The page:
Because today investors pumping tens of millions of euros into this tough market have no guarantees that after building a hospital or even a hospital chain, they will be able to sign a contract with a public body. The problem is not the goodwill of the National Health Fund (NFZ), as this is not lacking. It is about legal regulations that do not allow a promise of a contract to be issued. In effect, many private investors decide against serious investments precisely because of the financial risk involved. Meanwhile, the main beneficiary of such investment is Polish patients, who are waiting for advanced medical infrastructure.

What form would you like to see the healthcare funding system take?
Besides being comprehensible to all those involved, it should be reliable and long-lasting, and that means it cannot keep being changed, because a legislative seesaw is not conducive to long-term planning. It also has to be fair, that is, based on the principle of equality. Developing such a system requires close cooperation with the NFZ, the Ministry of Health and, first and foremost, with legislators.

What other changes are needed?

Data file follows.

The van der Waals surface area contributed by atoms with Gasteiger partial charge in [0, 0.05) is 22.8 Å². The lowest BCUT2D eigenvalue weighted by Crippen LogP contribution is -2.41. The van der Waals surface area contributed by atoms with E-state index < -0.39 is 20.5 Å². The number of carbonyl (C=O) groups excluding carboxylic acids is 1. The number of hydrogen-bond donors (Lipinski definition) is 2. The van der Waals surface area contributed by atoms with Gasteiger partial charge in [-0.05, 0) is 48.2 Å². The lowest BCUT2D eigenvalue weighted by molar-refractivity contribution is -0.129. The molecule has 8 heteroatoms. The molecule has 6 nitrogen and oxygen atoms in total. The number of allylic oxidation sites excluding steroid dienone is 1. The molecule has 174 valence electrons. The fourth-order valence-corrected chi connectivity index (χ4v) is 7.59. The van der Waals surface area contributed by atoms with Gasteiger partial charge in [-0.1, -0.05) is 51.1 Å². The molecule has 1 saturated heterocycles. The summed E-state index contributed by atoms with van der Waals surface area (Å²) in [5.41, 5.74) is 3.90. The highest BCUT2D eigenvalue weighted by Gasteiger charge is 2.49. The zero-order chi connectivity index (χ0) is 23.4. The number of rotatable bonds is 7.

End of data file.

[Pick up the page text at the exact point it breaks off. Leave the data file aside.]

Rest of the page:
A new law on extra, voluntary health insurance is essential. This would be an additional source of funding for the healthcare system in Poland. Though insurance companies are already trying to develop this form of insurance, without incentives from legislators this development is far too slow. The main issues here are CIT, PIT and VAT tax exemptions for entrepreneurs in the healthcare sector. Without this, it is hard to imagine any rapid development of the health insurance market in Poland.
Yet Medicover has been investing in this market. Last year you built first hospital offering a full range of treatment in Warsaw’s Wilanów district...
That’s true. The position Medicover has built up while refusing to be put off by various limitations is mainly the result of years of determination in creating an alternative system of health services. Of course if the barriers were fewer, the development of companies like Medicover could be even more dynamic. But we have nothing to complain about.